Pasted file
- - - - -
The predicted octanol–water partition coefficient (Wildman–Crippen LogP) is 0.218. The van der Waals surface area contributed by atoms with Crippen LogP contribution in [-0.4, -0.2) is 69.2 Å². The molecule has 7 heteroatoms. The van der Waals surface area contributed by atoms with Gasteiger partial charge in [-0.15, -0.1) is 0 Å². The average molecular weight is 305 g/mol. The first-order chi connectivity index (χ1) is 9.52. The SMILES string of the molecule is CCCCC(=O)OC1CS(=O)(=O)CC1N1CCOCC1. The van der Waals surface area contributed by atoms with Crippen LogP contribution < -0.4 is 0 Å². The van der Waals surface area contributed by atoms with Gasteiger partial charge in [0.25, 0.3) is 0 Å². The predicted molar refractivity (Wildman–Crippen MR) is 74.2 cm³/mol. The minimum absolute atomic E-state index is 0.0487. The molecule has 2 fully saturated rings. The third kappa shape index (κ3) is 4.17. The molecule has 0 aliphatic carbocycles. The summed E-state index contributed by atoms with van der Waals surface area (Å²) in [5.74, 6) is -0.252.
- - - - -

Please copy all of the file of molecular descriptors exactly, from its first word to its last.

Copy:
The predicted octanol–water partition coefficient (Wildman–Crippen LogP) is 0.218. The van der Waals surface area contributed by atoms with Crippen LogP contribution in [-0.4, -0.2) is 69.2 Å². The molecule has 7 heteroatoms. The van der Waals surface area contributed by atoms with Gasteiger partial charge in [-0.15, -0.1) is 0 Å². The average molecular weight is 305 g/mol. The first-order chi connectivity index (χ1) is 9.52. The SMILES string of the molecule is CCCCC(=O)OC1CS(=O)(=O)CC1N1CCOCC1. The van der Waals surface area contributed by atoms with Crippen LogP contribution < -0.4 is 0 Å². The van der Waals surface area contributed by atoms with Gasteiger partial charge in [0.25, 0.3) is 0 Å². The predicted molar refractivity (Wildman–Crippen MR) is 74.2 cm³/mol. The minimum absolute atomic E-state index is 0.0487. The molecule has 2 fully saturated rings. The third kappa shape index (κ3) is 4.17. The molecule has 0 aliphatic carbocycles. The summed E-state index contributed by atoms with van der Waals surface area (Å²) in [5.74, 6) is -0.252.